Vols vs Texas A&M
John Fulkerson, #10, reaches to try and keep the ball in bounds during the game against Texas A&M on Tuesday, January 28, 2020 at Thompson-Boling Arena.

Tennessee’s basketball team faced a challenging week as the Vols picked up a road upset win at Alabama before dropping one at home to rival Kentucky.

Let’s see how the Vols graded out.

Backcourt

Tennessee’s starting backcourt was down a man this week as Josiah-Jordan James missed his third straight game with a groin injury.

With James out, Santiago Vescovi had the full pressure of running the Vols offense against two of the league’s most athletic teams. Vescovi’s shot struggled mightily at Alabama scoring 8 points on 2 of 15 shooting. However, Vescovi did a lot of other things right in Tennessee’s road win.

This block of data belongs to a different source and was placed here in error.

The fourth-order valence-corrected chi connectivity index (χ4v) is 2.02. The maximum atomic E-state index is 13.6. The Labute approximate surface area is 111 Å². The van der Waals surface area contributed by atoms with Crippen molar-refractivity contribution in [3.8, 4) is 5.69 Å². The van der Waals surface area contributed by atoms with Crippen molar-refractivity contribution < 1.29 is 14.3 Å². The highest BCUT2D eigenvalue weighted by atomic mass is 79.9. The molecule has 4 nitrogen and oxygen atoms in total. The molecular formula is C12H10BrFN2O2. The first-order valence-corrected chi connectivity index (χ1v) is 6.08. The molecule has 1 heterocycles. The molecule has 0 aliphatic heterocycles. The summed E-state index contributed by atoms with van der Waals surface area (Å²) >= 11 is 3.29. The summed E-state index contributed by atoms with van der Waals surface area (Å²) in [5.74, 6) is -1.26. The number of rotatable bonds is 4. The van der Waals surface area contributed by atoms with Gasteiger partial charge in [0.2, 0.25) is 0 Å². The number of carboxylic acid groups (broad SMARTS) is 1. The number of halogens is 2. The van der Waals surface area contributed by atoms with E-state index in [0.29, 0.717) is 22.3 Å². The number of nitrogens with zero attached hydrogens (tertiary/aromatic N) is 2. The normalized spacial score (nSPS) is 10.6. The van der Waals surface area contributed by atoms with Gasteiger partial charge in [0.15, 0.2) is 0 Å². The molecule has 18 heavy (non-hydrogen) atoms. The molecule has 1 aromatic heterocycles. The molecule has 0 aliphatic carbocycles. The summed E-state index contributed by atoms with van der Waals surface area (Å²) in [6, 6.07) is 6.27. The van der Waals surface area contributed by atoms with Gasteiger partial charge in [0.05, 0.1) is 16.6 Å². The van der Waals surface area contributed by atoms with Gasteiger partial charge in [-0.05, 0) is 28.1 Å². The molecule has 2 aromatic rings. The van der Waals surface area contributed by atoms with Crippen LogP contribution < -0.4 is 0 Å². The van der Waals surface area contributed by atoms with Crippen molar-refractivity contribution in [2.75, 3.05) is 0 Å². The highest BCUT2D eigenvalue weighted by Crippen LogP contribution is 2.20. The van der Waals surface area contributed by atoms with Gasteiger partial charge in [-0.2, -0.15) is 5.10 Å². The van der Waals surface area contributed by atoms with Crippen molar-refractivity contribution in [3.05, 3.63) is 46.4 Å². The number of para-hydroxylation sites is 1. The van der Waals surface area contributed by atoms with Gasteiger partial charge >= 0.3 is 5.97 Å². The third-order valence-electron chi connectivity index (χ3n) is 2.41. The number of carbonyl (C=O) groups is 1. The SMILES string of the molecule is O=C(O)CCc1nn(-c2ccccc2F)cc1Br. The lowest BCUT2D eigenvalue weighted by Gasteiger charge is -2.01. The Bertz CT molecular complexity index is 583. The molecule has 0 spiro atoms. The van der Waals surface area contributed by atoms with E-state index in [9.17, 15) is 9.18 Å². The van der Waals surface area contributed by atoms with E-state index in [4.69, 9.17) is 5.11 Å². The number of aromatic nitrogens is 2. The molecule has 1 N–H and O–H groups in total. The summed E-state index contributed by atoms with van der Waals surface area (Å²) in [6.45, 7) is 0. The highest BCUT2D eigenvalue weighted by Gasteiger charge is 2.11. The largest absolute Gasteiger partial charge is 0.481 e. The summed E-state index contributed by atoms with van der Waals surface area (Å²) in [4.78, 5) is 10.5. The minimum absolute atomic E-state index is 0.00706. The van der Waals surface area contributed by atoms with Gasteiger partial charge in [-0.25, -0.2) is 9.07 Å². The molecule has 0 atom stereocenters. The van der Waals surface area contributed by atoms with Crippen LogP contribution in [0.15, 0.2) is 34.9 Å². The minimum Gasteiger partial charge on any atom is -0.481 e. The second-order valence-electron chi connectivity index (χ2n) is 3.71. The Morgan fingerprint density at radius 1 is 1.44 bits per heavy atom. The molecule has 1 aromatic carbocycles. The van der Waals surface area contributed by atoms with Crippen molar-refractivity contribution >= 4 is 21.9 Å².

Vescovi grabbed eight rebounds and dished out five assists to just one turnover in 38 minutes of action. Vescovi also recorded three steals.

The Uruguyuan native would find his shot against Kentucky throwing in four second half triples on his way to scoring a game high 18 points. Matched up with Ashton Hagans, perhaps the SEC’s best on ball defender, Vescovi handled himself well recording two assists and three turnovers.

Similar to Vescovi, Jordan Bowden’s shot struggled against Alabama, but the Knoxville native knocked down 10 of 11 free throws on his way to scoring 20 points. Bowden also added eight rebounds and six steals in the win.

Bowdens 3-point shot struggled against Kentucky, but Bowden did just about everything else right on his way to scoring 16 points while adding nine rebounds and two assists.